THE PROBLEM OF TEACHING OF ACCOUNTING IN NIGERIA SECONDARY SCHOOL

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THE PROBLEM OF TEACHING OF ACCOUNTING IN NIGERIA SECONDARY SCHOOL

 

CHAPTER ONE

INTRODUCTION

Accounting has been generically referred to as the language of business. It is an aid to trade and one of the foundations on which the whole structure of business rests. Accounting is a process of identifying, recording and interpreting economic events. “It is the determination, analysis, interpretation and communication of economic data” (American Institute of Certified Public Accountants, 1940) Accounting is an indispensable tool for entrepreneurship in any of the vocational skill. Hence, it is an element of business education and business education itself is a component of vocational education (V. E.) Osuala (1981) described vocational education as including such areas as Agricultural, Business, Health Occupations, Industrial/Technical and Home Economics.

 

A successful career in vocational education can only be guaranteed by a proper and accurate keeping of financial records. Whatever affects the effective development of vocational education affects the economic development of any such nation. Vocational education prepares people for occupations requiring manipulative skills. Indeed, it is designed to develop skills, knowledge, abilities, attitudes and work habits needed for self-sufficiency (Azikiwe, 1995). It is basically occupation oriented because it is essentially intended to provide skills and manpower for commerce and industry in any nation. Hence

Arukwe (1992) noted that the solutions to Nigerian present economic problems couldn’t exclude the intensification of vocational education for the citizenry. Olaferu-Olagbegi (1988), observed that combating unemployment in Nigeria through the creation of self-employment, emphasizes the establishment of small-scale enterprises in rural areas by skilled personnel who are products of vocational education. The possession of the necessary skill in financial record keeping is a priority and accounting process is a solution.

 

The problems facing accounting in Secondary Schools are twofold: the teaching on the one hand and learning on the other hand. The performance of students in the subject in the SSC Examination has not been encouraging. Students are generally deficient in numerate subjects like accounting and mathematics. Fakuade’s (1980) report, that pupils had been deficient in simple knowledge, abilities, attitudes and work-habits needed for self-sufficiency (Azikiwe, 1995). It is basically occupation oriented because it is essentially intended to provide skills and manpower for commerce and industry in any nation. Hence Arukwe (1992) noted that the solutions to Nigerian present economic problems couldn’t exclude the intensification of vocational education for the citizenry. Olateru-Olagbegi (1988), observed that combating unemployment in Nigeria through the creation of self-employment, emphasizes the establishment of small-scale enterprises in rural areas by skilled personnel who are products of vocational education. The possession of the necessary skill in financial record keeping is a priority and accounting process is a solution.

 

The problems facing accounting in Secondary Schools are twofold: the teaching on the one hand and learning on the – other hand. The performance of students in the subject in the SSC Examination has not been encouraging. Students are generally deficient in numerate subjects like accounting and mathematics. Fakuade’s (1980) report, that pupils had been deficient in simple mathematics can also be applied to accounting. The ever-increasing poor performance of students in accounting in secondary and post secondary Schools is a serious concern and unpalatable signal to the development of accountancy (Oloidi 2003a). No doubt the poor performance in accounting can be traced, in part, to the poor methods of teaching the subject. As Agbenta (1981) has pointed out on the need for practical lessons in the physical sciences, it can also be stated that teaching of accounting in secondary school without the use of accounting laboratory for practical lesson, inhibits the study of the subject. Teachers should improve on their teaching methods and processes. While it is not the objective of this paper to be teaching methodologies, it is of utmost necessity that accounting teachers should note that the enduring solutions to these problems are from the teachers.Accounting teacher should be ‘efficient, effective and qualitative. Marving, Kinder and Schunert (1977) argued that the effective teacher should have good understanding of the subject he teaches. Lack of good preparation was identified by Clark (1977) as causing poor teaching.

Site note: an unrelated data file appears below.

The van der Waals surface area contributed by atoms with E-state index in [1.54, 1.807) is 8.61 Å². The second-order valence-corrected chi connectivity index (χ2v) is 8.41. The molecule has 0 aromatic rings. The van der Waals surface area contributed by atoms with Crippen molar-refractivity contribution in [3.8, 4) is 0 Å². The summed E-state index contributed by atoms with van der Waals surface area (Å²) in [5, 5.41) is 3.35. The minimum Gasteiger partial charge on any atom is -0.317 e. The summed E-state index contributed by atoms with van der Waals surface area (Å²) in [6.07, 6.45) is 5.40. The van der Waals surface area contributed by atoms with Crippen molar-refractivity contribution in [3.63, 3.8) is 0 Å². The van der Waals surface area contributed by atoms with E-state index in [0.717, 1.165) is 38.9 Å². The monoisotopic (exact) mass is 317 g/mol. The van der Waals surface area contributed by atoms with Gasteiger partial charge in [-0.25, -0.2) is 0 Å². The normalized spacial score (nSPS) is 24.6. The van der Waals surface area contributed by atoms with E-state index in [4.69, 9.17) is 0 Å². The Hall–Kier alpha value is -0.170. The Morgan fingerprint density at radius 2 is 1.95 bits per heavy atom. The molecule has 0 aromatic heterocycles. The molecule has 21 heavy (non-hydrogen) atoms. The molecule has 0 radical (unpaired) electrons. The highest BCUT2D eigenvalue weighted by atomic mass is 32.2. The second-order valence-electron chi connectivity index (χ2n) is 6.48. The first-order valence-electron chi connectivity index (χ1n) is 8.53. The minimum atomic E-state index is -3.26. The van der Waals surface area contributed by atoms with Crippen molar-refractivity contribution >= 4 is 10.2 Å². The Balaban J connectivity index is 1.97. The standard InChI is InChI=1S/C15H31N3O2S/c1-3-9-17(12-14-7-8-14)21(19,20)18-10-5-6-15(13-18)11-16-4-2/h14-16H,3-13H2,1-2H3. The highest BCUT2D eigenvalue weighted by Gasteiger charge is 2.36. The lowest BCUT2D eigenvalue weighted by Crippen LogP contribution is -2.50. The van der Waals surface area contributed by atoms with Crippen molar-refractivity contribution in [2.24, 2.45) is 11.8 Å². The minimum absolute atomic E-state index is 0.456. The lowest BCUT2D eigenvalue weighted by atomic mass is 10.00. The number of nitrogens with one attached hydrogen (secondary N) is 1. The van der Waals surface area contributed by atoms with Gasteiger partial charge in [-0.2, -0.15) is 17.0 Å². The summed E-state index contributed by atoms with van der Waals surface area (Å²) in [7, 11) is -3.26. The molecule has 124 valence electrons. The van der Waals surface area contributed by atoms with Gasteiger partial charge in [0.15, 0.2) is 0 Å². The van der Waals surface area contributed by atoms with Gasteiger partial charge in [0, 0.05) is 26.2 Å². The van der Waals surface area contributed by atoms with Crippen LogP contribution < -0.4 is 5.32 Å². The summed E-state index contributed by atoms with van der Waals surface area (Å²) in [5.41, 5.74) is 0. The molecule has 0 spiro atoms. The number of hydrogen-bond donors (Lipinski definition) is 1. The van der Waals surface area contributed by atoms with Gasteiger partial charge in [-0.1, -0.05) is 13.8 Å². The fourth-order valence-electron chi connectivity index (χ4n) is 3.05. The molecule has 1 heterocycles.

On the part of the students, the findings of Ajogbeje (1998) on mathematics can logically be applied. He stressed sex- stereotyping, transfer of poor attitude between peers and from older students, and poor self-concept towards the subject, the influence of the environment on the student, .as affecting learning. The government on its own part needs to provide adequate fund, materials and human resources and necessary motivation of student and teachers (Oloidi, 2003b).

Against the foregoing background, it would therefore be very necessary for accounting teachers, the secondary school administrators and the government to take a critical look at the ways of improving the status of accounting as a subject in secondary school. This paper shall identify the problems facing teaching and learning of accounting in secondary schools and proffer far reaching solutions to these problems.

 

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THE PROBLEM OF TEACHING OF ACCOUNTING IN NIGERIA SECONDARY SCHOOL

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